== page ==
Starting at the age 6, Anders James Gulbrandson began roaming his grandfather’s farm in rural Minnesota, getting to know nature and conducting science experiments.
Gulbrandson would collect plants, leaves, water and soil, anything to place under his grandfather’s microscope and examine their cellular makeup.
“My grandfather showed me all the fantastic things you could do not only with nature but with chemistry and science,” said Gulbrandson, a Midshipman 1st Class at the United States Naval Academy. “He showed me how to take my first samples from things on his farm. So from very early, I had an element of scientific wonder instilled in me and I think that’s carried through.”
Those experiences translated to the 22-year-old Gulbrandson recently being selected as one of 16 students to receive the Churchill Scholarship, which provides funding to American students for a year of master’s study at Churchill College, a constituent college of the University of Cambridge in England.
Gulbrandson, a Minnesota native, intends to pursue a master’s degree in chemistry, and is interested in exploring the ability to create carbon-absorbent textiles from naturally occurring and renewable sources, such as carbon.
“I want to use natural substances that are biodegradable to make ultraviolet light resistance clothing,” he said. “Usually, the items just end up in a landfill once they tear or people grow out of them. So, creating items that can absorb back into the earth I believe is more sustainable.”
The scholarship program was created at the request of Sir Winston Churchill to fulfill his vision of a scientific exchange between the United States and the United Kingdom, with the goal of advancing science and technology on both sides of the Atlantic.
This year, more than 119 candidates from 77 institutions competed for the 16 Churchill scholarships in science, math and engineering, plus two more in science policy.
Courses run between nine and 12 months. The award covers tuition, round trip airfare to the UK, visa fees and health surcharge, and a stipend, according to the scholarship’s website. Recipients are eligible to apply for a $4,000 special research grant. The total value is around $65,000.
. As a chemistry major at the Naval Academy, Gulbrandson won the 2022 Goldwater Scholarship, and was named the Trident Scholar in the Naval Academy’s Class of 2023.
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Under the guidance of Naval Academy faculty Cmdr. Dave Durkin and professor Paul Trulove, Gulbrandson has conducted research involving nano-modified biopolymer composite materials, nanoparticle synthesis and applications, and ionic liquids. He also co-authored three articles about his research in peer-reviewed scientific journals, including the Journal of Ionic Liquids, Macromolecular Materials and Engineering, and the Journal of Materials Science. Gulbrandson has also conducted electrochemical sensor research at Vanderbilt University under the direction of professor David Cliffel.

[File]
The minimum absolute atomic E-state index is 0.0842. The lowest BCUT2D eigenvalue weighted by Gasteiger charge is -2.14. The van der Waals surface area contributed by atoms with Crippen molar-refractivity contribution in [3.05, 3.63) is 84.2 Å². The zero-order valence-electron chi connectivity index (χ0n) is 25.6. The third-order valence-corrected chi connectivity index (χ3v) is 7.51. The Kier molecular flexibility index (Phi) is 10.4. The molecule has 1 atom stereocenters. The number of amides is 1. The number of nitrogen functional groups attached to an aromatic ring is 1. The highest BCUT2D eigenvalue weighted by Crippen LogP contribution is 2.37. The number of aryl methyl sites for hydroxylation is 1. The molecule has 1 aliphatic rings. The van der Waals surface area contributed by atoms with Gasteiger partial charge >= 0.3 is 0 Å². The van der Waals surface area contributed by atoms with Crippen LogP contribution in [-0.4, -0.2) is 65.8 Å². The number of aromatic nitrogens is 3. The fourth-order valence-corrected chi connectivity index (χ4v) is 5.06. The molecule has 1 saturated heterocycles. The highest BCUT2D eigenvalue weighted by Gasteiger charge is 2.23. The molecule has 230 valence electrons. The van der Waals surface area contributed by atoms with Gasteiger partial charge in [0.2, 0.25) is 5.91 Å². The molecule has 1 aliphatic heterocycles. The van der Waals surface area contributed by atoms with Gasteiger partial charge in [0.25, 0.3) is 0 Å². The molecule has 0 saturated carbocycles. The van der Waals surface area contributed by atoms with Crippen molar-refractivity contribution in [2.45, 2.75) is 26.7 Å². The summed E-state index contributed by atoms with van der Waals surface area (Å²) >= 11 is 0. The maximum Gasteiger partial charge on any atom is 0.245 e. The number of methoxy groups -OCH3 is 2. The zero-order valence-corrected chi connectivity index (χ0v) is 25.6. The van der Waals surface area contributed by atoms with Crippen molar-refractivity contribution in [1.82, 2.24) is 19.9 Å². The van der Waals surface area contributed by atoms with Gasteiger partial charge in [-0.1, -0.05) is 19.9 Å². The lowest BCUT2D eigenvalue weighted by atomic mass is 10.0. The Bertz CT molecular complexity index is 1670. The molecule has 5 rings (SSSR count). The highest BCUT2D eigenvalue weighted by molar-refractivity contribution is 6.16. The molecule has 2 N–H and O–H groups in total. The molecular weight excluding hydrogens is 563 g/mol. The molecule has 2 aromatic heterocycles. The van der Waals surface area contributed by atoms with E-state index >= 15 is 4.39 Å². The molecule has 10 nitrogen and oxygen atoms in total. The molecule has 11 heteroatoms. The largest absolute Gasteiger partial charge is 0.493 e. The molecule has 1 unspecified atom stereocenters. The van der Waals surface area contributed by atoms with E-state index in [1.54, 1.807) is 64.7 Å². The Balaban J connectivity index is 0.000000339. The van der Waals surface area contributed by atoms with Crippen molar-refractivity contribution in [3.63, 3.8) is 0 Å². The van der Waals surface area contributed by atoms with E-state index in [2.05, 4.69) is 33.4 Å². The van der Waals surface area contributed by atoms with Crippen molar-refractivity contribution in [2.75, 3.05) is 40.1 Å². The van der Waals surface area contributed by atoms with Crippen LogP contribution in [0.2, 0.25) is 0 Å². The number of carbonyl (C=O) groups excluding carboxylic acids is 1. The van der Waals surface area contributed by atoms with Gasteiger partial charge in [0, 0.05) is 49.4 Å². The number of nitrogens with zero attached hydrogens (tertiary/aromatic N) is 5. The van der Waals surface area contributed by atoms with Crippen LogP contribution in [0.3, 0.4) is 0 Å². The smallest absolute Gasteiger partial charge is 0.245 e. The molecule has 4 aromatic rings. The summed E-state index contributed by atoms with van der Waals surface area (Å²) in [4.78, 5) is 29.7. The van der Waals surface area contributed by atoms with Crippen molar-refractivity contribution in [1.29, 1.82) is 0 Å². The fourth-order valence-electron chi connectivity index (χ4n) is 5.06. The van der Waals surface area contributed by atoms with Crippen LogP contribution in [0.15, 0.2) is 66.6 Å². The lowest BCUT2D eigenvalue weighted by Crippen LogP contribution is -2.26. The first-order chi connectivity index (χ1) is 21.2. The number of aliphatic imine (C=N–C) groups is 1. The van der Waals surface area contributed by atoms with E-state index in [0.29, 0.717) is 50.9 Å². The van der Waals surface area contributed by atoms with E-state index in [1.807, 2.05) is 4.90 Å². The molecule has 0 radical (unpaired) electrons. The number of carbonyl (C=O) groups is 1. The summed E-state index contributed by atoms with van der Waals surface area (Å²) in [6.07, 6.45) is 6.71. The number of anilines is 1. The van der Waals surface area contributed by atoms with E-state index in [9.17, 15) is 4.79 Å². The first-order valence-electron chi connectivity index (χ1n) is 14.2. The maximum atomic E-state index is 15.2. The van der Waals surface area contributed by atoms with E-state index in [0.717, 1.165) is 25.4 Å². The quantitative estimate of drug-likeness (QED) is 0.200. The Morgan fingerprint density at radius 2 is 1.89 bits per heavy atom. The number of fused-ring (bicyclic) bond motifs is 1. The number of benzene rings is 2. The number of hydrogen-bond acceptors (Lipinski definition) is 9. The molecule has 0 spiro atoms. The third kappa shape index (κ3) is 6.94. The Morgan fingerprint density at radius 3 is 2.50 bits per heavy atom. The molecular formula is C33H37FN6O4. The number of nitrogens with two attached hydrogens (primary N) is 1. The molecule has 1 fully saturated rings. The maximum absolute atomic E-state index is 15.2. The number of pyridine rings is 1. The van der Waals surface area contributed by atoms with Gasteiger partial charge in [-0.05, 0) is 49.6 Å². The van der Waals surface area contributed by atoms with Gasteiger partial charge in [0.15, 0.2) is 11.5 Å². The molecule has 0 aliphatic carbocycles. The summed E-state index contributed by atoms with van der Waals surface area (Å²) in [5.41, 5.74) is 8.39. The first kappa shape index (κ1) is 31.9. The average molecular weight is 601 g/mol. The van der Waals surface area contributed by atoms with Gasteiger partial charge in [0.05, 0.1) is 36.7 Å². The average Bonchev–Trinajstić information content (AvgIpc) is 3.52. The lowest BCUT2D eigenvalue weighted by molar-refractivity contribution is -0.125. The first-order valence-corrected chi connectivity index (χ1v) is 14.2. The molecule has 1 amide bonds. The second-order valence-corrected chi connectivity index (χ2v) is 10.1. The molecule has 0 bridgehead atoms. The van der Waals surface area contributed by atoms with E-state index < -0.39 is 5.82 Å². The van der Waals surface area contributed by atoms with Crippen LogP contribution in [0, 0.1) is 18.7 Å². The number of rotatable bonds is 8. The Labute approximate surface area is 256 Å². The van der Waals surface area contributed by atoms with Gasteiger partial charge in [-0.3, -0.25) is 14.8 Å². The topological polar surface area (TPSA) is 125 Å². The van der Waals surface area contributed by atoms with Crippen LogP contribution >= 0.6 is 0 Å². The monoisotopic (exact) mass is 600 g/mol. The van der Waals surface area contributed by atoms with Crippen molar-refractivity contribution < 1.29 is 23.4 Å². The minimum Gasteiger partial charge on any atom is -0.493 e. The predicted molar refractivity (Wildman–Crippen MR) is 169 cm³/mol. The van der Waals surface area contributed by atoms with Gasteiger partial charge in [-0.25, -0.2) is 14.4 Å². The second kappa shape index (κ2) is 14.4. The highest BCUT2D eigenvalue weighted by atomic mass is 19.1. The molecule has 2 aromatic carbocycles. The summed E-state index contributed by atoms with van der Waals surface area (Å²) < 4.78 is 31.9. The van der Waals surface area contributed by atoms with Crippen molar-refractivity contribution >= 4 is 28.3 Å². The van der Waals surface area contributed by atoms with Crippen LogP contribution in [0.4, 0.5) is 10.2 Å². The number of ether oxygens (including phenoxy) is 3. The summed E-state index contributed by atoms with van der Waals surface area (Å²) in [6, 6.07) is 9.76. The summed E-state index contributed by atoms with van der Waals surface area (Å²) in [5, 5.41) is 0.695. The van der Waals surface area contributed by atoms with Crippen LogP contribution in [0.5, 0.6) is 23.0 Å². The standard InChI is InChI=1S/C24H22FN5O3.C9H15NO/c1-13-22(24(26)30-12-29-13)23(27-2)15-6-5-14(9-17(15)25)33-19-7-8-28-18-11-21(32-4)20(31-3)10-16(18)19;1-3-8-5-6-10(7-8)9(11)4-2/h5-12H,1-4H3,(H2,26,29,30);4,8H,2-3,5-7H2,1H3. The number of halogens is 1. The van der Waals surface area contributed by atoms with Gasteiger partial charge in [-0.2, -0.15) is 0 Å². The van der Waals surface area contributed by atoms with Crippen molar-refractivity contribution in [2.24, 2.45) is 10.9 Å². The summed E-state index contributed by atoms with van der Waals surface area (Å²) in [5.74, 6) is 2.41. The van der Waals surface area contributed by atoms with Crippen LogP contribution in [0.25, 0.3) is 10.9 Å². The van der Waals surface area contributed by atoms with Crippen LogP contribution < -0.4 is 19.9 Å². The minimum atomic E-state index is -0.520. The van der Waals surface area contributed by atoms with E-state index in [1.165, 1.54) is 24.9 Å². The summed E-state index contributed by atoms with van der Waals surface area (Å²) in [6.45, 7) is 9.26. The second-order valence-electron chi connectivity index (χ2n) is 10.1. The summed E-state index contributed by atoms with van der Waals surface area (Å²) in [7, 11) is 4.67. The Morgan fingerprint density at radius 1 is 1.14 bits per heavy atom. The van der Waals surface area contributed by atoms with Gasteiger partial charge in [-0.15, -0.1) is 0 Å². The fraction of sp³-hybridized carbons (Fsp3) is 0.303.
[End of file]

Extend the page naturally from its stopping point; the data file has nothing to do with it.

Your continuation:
Most recently, he conducted research at MIT Lincoln Laboratory under the direction of Gary Smith.
“Everything I’ve been able to achieve has been done in a collaborative manner,” Gulbrandson said. “I haven’t done any of this by myself, so I just feel fortunate to be surrounded by such talented and supportive professors.”
Gulbrandson, who will graduate in May, wanted to attend the Naval Academy because he appreciated the idea of a meritocracy, and wanted his accomplishments to be based on his hard work as opposed to someone perceiving he was handed something.
“Obviously, absolute equality is hard to come by since so many factors in your life can affect outcome, but I feel like here at Annapolis the playing field is mostly level and I’m proud of what I’ve been able to accomplish,” he said.
Outside of the classroom, Gulbrandson plays defense on the Navy hockey team and last summer he served as Plebe Summer Battalion Operations Officer. He was in charge of scheduling more than 500 incoming midshipmen.
Gulbrandson joins another midshipman to receive a prestigious award from a British institution. Midshipman 1st Class Benjamin Kwong was selected in November as the academy’s 55th Rhodes scholar. He will continue his education at Oxford University in England next year after he graduates.